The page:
The rest of the paper is divided into three sections: literature review, findings/discussion and conclusion/implications. Literature review provides a description of an ideal emergency management programme that should be applied during disasters such as Haiti earthquake. Findings/discussion section critically analyses the emergency management and response activities in the 2010 Haiti earthquake. Finally, conclusions/implications provide a summary of the findings and highlight some of the implications of these findings.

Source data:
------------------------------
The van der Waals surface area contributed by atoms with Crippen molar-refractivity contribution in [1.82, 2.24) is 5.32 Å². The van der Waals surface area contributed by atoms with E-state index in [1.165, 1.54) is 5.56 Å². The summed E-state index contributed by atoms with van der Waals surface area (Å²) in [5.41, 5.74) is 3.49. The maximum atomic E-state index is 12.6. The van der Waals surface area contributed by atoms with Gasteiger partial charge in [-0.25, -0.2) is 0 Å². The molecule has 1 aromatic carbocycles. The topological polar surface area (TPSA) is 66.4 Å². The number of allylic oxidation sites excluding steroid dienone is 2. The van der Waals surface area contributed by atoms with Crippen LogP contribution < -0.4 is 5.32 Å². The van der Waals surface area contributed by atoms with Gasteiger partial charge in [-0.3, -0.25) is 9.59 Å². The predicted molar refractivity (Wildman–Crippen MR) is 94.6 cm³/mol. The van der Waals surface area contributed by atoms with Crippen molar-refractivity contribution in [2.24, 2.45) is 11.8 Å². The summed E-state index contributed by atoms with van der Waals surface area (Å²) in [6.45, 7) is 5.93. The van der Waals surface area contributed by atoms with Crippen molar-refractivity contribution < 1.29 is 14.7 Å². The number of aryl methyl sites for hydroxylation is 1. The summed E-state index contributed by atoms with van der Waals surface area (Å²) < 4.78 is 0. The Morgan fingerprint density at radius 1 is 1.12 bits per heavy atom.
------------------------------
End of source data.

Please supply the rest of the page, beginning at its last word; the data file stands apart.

Generally, emergency management refers to how resources and responsibilities are organised and managed when addressing a humanitarian need of an emergency or disaster. Emergency management encompasses preparedness, response, mitigation and recovery. The main goal of effective emergency management is to limit the harmful effects of all hazards (Young, Balluz, & Malilay, 2004) . In the case of Haiti earthquake, there is little to show that plans were in place to respond to a disaster of such magnitude. Nevertheless, prior to the earthquake, the government had ordered more than 500000 households to vacate to relatively safer places (Bornstein, Lizarralde, Gould, & Davidson, 2013) . However, cities such as Port-au-Prince were not properly planned or designed to either prevent emergencies or to mitigate the effects of disasters. The city was massively destroyed while poor drainage led to massive outbreak of cholera in the country. Ideally, emergency or disaster management plans should have been put in place highlighting various risks and how the country can respond to such risks (Kirsch, Sauer, & Guha-Sapir, 2012).